Wow. I remember when Floyd came through and we lived on D Dock. A handful of us stayed and we went through all the rope they had in the marina back then tying down boats because so many owners just didn't get to the marina to get their boats taken care of. The owners were grateful for our help and paid the marina for the dock line that saved their boats.
Sorry if we didn’t tie DugUp properly but it actually doesn’t look as bad as I thought….
Damn!!! Glad we're not here today . Hope everyone is safe!!! Bill Justice
Remember, we must have a copy of your "Current" Insurance declaration page on file in the office. If you have not supplied us with a copy, please do so immediately or your vessel "Cannot" be docked in our marina or on the mooring field in accordance with your "Dockage Agreement".
These are some of the things that you should be checking:
Now is the time to check your vessel to ensure it is secured properly, remove all unsecured equipment such as canvas, sails, dinghies, radios, cushions, biminis and roller furling sails. Lash down everything you cannot remove, such as tillers, wheels, booms, etc. Seal all openings to make the boat as watertight as possible.
Arrange for a reliable person to learn and carry out your hurricane plan if you are out of town during a hurricane or severe storm. Know your responsibilities and liabilities as well as those of the marina.
Consolidate all documents including insurance policies, a recent photograph or video tape of your vessel, boat registration, equipment inventory, lease agreement with the marina, and telephone numbers of appropriate authorities. Keep the documents in your possession in a locked water-proof box. They may be needed when you return to check on your boat after the hurricane. Maintain an inventory list of both the items removed and those left on board. Items of value should be marked so that they can be readily identified.
Double all lines. Rig crossing spring lines fore and aft. Make sure lines will not slip off pilings. All storm lines should be at least one size larger than regular lines. Cover all lines at rough points to prevent chafing. Wrap with tape, rags, rubber hoses, etc. Install fenders to protect the boat from rubbing against the pier, pilings and other boats.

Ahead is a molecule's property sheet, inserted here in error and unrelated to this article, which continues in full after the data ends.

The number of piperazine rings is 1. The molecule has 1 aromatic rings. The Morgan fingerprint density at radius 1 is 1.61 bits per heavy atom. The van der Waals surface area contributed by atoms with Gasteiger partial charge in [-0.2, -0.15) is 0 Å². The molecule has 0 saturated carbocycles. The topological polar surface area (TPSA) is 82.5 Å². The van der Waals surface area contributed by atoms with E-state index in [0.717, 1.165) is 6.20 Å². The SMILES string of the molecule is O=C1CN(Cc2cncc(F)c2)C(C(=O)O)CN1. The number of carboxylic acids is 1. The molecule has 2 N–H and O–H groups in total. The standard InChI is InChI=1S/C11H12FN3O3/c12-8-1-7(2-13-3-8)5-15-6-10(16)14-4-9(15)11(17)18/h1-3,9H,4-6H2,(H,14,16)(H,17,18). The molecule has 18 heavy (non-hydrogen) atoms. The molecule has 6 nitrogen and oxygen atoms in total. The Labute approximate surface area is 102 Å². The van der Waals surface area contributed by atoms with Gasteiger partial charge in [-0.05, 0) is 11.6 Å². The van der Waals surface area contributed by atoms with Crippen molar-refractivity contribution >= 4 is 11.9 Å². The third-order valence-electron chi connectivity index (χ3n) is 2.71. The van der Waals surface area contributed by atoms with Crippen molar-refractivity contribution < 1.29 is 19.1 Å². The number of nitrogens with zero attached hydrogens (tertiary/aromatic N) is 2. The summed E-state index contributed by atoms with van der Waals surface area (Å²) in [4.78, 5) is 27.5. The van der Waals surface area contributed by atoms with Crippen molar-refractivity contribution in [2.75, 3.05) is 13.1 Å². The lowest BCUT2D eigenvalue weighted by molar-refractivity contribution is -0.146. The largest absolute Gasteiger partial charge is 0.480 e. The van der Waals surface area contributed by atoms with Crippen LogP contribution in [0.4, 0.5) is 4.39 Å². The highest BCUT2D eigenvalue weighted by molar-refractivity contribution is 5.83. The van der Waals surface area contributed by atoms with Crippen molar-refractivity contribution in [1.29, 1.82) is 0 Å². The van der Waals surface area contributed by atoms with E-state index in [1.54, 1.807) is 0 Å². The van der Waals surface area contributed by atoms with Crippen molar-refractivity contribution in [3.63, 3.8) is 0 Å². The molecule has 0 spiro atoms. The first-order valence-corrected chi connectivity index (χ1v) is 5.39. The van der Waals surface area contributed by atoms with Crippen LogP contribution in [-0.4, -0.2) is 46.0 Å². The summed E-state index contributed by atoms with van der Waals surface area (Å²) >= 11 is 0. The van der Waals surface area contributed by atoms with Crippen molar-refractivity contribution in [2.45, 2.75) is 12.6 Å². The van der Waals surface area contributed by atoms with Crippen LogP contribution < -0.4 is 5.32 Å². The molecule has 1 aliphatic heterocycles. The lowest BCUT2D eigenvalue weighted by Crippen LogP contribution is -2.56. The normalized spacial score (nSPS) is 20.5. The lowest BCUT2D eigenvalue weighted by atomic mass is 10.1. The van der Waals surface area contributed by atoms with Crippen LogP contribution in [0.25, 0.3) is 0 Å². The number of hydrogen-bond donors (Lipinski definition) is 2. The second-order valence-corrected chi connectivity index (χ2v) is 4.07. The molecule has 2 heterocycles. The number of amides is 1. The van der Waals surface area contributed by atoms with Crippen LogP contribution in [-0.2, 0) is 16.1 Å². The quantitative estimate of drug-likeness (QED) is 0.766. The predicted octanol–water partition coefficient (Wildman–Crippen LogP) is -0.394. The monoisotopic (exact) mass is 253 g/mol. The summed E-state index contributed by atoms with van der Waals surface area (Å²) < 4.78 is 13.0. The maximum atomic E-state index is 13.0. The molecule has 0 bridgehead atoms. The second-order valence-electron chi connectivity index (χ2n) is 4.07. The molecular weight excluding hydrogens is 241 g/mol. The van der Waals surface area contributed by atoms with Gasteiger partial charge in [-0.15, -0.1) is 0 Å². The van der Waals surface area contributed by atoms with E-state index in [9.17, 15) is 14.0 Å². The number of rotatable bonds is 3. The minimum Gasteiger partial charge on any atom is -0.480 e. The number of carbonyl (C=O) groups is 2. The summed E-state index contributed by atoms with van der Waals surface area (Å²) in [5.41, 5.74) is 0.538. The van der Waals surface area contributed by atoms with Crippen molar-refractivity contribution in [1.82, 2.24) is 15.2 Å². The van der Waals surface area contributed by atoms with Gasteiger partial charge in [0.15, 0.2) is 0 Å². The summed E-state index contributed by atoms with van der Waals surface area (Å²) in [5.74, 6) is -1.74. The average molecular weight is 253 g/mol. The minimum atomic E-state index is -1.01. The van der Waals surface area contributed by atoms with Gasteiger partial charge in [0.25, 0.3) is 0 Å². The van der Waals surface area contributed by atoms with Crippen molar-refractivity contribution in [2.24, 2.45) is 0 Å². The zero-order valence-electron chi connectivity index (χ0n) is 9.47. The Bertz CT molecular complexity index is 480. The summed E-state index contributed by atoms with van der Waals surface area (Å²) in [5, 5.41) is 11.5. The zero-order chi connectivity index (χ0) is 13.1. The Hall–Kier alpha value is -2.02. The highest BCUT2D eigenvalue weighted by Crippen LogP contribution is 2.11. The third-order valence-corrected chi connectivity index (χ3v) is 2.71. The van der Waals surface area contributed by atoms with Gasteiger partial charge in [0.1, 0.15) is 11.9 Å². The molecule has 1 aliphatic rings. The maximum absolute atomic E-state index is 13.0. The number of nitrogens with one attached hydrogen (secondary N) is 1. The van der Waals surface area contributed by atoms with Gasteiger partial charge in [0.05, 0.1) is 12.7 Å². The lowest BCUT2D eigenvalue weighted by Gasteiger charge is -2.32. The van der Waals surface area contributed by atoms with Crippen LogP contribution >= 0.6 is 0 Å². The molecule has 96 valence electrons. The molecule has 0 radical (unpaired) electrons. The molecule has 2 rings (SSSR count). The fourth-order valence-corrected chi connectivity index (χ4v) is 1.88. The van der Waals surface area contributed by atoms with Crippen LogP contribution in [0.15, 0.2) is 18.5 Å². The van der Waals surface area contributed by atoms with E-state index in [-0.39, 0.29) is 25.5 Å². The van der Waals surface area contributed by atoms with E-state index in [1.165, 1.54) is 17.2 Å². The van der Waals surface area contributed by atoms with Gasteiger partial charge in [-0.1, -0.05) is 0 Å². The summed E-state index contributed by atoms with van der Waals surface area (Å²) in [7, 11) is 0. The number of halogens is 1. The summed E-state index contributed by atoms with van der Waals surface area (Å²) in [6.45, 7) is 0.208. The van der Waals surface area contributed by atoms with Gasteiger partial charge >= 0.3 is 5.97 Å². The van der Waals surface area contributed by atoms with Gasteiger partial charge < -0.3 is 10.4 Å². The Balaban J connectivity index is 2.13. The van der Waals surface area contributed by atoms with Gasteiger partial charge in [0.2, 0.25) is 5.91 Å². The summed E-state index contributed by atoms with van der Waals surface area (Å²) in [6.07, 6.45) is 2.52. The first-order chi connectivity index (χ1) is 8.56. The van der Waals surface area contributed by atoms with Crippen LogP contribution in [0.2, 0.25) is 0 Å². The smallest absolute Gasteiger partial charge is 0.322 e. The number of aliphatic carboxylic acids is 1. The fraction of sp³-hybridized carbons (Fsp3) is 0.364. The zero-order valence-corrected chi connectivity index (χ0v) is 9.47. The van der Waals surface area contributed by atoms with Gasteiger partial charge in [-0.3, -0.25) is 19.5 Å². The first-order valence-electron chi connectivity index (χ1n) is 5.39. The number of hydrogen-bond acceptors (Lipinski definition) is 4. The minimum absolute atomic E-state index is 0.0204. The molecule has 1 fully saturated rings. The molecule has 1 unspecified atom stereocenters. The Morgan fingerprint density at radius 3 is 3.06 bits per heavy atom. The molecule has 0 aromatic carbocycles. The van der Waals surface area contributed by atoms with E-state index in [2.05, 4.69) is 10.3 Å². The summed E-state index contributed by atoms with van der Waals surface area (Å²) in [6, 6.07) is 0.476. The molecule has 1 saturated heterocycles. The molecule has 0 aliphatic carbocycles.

Batteries should be fully charged and checked to ensure their capability to run automatic bilge pumps for the duration of the storm. Consider backup batteries.
Turn off all other devices consuming electricity. Do not stay aboard. First and foremost, safeguard human life. Winds during any hurricane can exceed 100 mph, and tornadoes are often associated with these storms. In addition, when winds and seas warrant, marine agencies remove their boats from service and will be unavailable to rescue foolish boaters.
During the Hurricane: Do not stay aboard any vessel during a hurricane. If you have taken all the preliminary precautions previously outlined, you have done all that can be done in anticipation of the storm. Stay in a protected and safe place. Attend to the safety of family, home and other personal property. Stay tuned to news broadcasts and weather advisories concerning the hurricane so that you will know when the danger has passed.
Our staff will be on hand to assist as much as we can. If you need some help contact the office at 321-383-5600 or hail us on channel 68.
HERE IS A HELPFUL LINK FOR HURRICANE PREPAREDNESS IN GENERAL AND FOR YOUR HOME.
We just have to say.. we have some amazing customers!! Our first water battle was a success!! Thank you to everyone who participated or came out to watch! Everyone had so much fun getting soaked in the Florida heat, we are excited for the next battle!! ... See MoreSee Less
We are very happy to announce a new member of the Titusville Marina family and would like to congratulate Clayton Bohart and Stacey Bohart on the arrival of their beautiful baby girl, Myla! We can't wait to meet her! ... See MoreSee Less